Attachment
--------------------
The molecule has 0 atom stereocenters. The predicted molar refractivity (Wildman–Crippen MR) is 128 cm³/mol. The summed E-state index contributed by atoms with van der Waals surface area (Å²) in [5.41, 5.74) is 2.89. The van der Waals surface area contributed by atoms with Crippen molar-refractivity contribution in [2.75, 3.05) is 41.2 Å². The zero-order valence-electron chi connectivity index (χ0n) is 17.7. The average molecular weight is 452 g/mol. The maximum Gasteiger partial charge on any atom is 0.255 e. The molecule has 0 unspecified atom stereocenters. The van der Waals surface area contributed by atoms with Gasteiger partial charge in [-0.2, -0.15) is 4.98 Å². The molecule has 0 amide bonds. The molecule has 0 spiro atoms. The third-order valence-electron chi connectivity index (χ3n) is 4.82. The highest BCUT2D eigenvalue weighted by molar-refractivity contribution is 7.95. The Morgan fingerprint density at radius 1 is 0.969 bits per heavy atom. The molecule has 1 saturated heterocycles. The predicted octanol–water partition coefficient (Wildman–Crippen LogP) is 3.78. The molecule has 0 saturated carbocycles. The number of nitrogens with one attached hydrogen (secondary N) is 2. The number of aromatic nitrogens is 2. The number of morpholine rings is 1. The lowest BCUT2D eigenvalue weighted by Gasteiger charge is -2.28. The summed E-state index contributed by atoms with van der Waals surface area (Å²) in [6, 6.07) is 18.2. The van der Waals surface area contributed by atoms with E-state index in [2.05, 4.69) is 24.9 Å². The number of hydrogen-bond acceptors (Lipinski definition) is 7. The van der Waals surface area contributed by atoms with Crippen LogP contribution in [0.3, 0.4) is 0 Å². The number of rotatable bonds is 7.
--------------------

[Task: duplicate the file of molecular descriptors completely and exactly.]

The molecule has 0 atom stereocenters. The predicted molar refractivity (Wildman–Crippen MR) is 128 cm³/mol. The summed E-state index contributed by atoms with van der Waals surface area (Å²) in [5.41, 5.74) is 2.89. The van der Waals surface area contributed by atoms with Crippen molar-refractivity contribution in [2.75, 3.05) is 41.2 Å². The zero-order valence-electron chi connectivity index (χ0n) is 17.7. The average molecular weight is 452 g/mol. The maximum Gasteiger partial charge on any atom is 0.255 e. The molecule has 0 unspecified atom stereocenters. The van der Waals surface area contributed by atoms with Gasteiger partial charge in [-0.2, -0.15) is 4.98 Å². The molecule has 0 amide bonds. The molecule has 0 spiro atoms. The third-order valence-electron chi connectivity index (χ3n) is 4.82. The highest BCUT2D eigenvalue weighted by molar-refractivity contribution is 7.95. The Morgan fingerprint density at radius 1 is 0.969 bits per heavy atom. The molecule has 1 saturated heterocycles. The predicted octanol–water partition coefficient (Wildman–Crippen LogP) is 3.78. The molecule has 0 saturated carbocycles. The number of nitrogens with one attached hydrogen (secondary N) is 2. The number of aromatic nitrogens is 2. The number of morpholine rings is 1. The lowest BCUT2D eigenvalue weighted by Gasteiger charge is -2.28. The summed E-state index contributed by atoms with van der Waals surface area (Å²) in [6, 6.07) is 18.2. The van der Waals surface area contributed by atoms with E-state index in [2.05, 4.69) is 24.9 Å². The number of hydrogen-bond acceptors (Lipinski definition) is 7. The van der Waals surface area contributed by atoms with Crippen LogP contribution in [0.3, 0.4) is 0 Å². The number of rotatable bonds is 7.